Congress Should Do More To Rein In Presidential Power, Sen. Tim Kaine Says In an interview with NPR's Michel Martin, the Democratic senator laments the imbalance in power between the branches of government. He says he hopes Congress will reassert its authority.
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For Sen. Tim Kaine Of Virginia, Presidential Power Has Gone Too Far

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For Sen. Tim Kaine Of Virginia, Presidential Power Has Gone Too Far

For Sen. Tim Kaine Of Virginia, Presidential Power Has Gone Too Far

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  • <iframe src="" width="100%" height="290" frameborder="0" scrolling="no" title="NPR embedded audio player">
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We wanted to spend some time talking about presidential power. How much should a president have? In recent weeks, there has been a lot of focus on how this president wields authority, and not just what he boasts about but what he actually does. The question arises again because of recent actions taken by the Justice Department to remove a high-profile prosecutor who has been investigating the president's allies and to withdraw a guilty plea entered by another.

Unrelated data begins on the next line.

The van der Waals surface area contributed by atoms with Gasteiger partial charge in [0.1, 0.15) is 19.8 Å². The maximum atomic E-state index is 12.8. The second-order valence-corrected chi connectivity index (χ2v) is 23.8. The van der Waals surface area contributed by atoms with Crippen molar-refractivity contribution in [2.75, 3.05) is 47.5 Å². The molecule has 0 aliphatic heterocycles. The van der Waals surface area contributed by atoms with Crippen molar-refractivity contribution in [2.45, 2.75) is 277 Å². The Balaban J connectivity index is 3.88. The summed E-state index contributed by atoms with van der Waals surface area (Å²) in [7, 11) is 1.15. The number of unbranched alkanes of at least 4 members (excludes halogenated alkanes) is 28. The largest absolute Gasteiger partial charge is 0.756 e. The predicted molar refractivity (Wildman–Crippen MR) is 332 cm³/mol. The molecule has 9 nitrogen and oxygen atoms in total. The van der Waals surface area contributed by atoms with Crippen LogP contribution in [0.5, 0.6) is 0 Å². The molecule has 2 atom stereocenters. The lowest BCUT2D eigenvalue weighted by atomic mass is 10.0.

But the question has arisen long before this president, so we've called somebody who has previously raised objection to the expansion of presidential authority. We're talking about the former vice presidential candidate and Virginia Senator Tim Kaine. Senator Kaine is a Democrat and has been a leading voice raising objections about executive authority under both the Obama and Trump administrations. And he is with us now.

Senator Kaine, welcome back. Thank you for joining us.

TIM KAINE: Good to be back with you, Michel. Thanks.

MARTIN: Well, the particular reason we called you is obviously the president's moves through the Justice Department, I would say, the Justice Department removing this prosecutor in the Southern District of New York, the president backing him up on that. And this has raised questions about whether this - the Justice Department has been politicized. But, as you certainly know, the concern has been that this president has been wielding executive authority in a manner that just was not intended by the founders. And this is just seen as yet another example of that.